© Oxford Business Group's series of on-line and print publications have become renown as the leading source of information for Eastern Europe, North and South Africa, The Middle East and Asia.

Print Version
$180 / £105 / €150
200 page report in book format.
Online - Pay per Chapter
$27 / £15 / €22
Instant online access - download selected chapters directly to your desktop.
Romania | 01.06.2007
A directive from Romania's environmental agency ordering the closure of the country's main refinery could have repercussions throughout the economy.


Emerging Romania 2007The newest member of enlarged European Union, Romania has finally fulfilled its long term foreign and economic policy goal of joining the exclusive club. This landmark event on January 2007 marks the end of a long period of accession and hopefully puts behind years of difficult transition from communism to market economy. The membership is expected to open up a host of new trade and investment opportunities for both Romanian and EU companies, as the country is expected to follow the same path of economic convergence. “Emerging Romania 2007” provides a comprehensive and in-depth analysis of the developments in all the key economic sectors, against the wider macroeconomic and political background. It contains interviews with key personalities behind Romania’s reform process:
Calin Popescu Tariceanu,Prime Minister, Mihai Razvan Ungureanu, Minister of Foreign Affairs, Olli Rehn, EU Enlargement Commissioner, Monica Macovei, Minister of Justice and Mugur Isarescu, Governor of National Bank of Romania.

ISBN: 1-902339-28-2
ISSN (Online): 1744-4519



This section provides a quick overview of some facts about the country, its population, geography, culture, education system, religion and climate.


With Romania’s long-awaited EU accession now a fait accompli, the government can look ahead to rising foreign investment and some €30bn in EU structural funds. The EU is likely to keep a close eye on continuing reforms in the justice system and bureaucracy. Despite the shakiness of the ruling coalition and lingering conflicts over the division of powers, the prospect of early elections looks unlikely, at least for the moment. This section includes an interview with Romania’s Prime Minister, Calin Popescu Tariceanu, Minister of Foreign Affairs Mihai Razvan Ungureanu, Minister of Justice Monica Macovei, and Olli Rehn, the EU’s Enlargement Commissioner. Mike Hancock, Chair of the UK’s All-Party Parliamentary Romania Group, contributes a viewpoint article on bilateral relations.


Brick by brick, Romania’s old state-led economy has been dismantled. The country begins 2007 enjoying its strongest period of sustained economic improvement in over a decade, with galloping GDP growth and a flood of new foreign investment. Consumer spending is rising as the population splashes out on imported goods. However, joining the EU has brought with it a new set of challenges. It could be some time before the country achieves real economic parity with its fellow member states. This chapter features interviews with Ioan-Codrut Seres, Minister of Economy and Commerce, Jean Lemierre, President of the European Bank for Reconstruction and Development, Peter Mandelson, the EU’s Trade Commissioner, and Alexandru Paunescu, General Manager of Fondul Proprietatea.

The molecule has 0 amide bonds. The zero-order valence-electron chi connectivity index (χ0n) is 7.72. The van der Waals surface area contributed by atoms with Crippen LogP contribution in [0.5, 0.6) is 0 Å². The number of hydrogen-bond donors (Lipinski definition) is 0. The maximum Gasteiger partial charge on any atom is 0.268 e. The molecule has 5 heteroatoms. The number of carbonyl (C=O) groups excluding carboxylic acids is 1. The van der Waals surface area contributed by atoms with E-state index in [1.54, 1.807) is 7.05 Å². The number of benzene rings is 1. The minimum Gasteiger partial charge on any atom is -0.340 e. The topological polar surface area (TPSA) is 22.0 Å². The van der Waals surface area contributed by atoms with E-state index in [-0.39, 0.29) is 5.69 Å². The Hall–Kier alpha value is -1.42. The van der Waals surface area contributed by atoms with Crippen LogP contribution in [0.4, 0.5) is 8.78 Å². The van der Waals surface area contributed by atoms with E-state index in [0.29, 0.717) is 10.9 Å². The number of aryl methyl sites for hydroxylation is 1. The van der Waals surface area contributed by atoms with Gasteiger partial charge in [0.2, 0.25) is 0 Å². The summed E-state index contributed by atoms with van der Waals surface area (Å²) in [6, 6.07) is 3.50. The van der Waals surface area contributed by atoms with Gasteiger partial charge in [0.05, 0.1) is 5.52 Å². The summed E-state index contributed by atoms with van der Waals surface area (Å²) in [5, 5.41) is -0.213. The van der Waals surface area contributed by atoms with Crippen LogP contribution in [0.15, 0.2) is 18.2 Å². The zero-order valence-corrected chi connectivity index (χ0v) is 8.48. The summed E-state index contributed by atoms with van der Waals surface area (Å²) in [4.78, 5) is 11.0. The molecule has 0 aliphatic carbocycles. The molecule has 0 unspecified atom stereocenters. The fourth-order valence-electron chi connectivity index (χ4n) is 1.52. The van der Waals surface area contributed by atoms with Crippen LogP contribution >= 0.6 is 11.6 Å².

Activity in the banking sector reached fever pitch in 2006, with several foreign players purchasing controlling stakes in local banks. As competitors work to draw in customers unused to financial services, consumer credit and banking assets continue to expand fast. Though some worry that the country has become overbanked, the sector is set to perform strongly over the medium term. In addition to a comprehensive sector overview, OBG interviews Mugur Isarescu, Governor of the National Bank of Romania, and a viewpoint is offered by Radu Craciun, Head of Research at ABM AMRO.


Romanian capital markets saw major activity through 2005 and 2006, with booming growth followed by a steep correction, then a return to expansion. Impending EU accession brought capital to the markets but also increased links with other European bourses, adding to the slump. Activity was driven up by economic growth and privatisations, but held back by fiscal and regulatory changes. The section includes an interview with Septimiu Stoica, Chairman of the Bucharest Stock Exchange.


Growth is exceeding all expectations in the Romanian insurance industry, and the sector has also seen major regulatory reforms. Still, a comparison of penetration rates with those of western countries reveals there is plenty of room for further expansion in what is turning into a fiercely competitive field of business. Meanwhile, more regulatory change is promised by a new pension structure and the introduction of compulsory disaster insurance.


Big-budget projects are finally taking off, having been held back by controversy and regulatory obstacles, and are now floating on the rising tide of economic expansion. Large grants for infrastructure from the EU have ministries drafting out proposals. The road network will get the largest volume of funding, with 1200 km of new motorway due to be ready in the next six years. Meanwhile, low-cost airlines are transforming the aviation industry.


Restructuring with a view towards privatisation has been the trend in the energy sector, with the country’s biggest oil company being sold in 2004. Natural gas companies should also be completely out of the government’s hands in 2007 as per EU requirements. The coal market has lagged behind in reforms, although moves towards greater efficiency will keep it in line with other fossil fuels in the country. Also in this chapter, OBG interviews Stelian Gal, General Manager of Transelectrica, and Gianluca Caccialupi, General Manager of Enel Romania.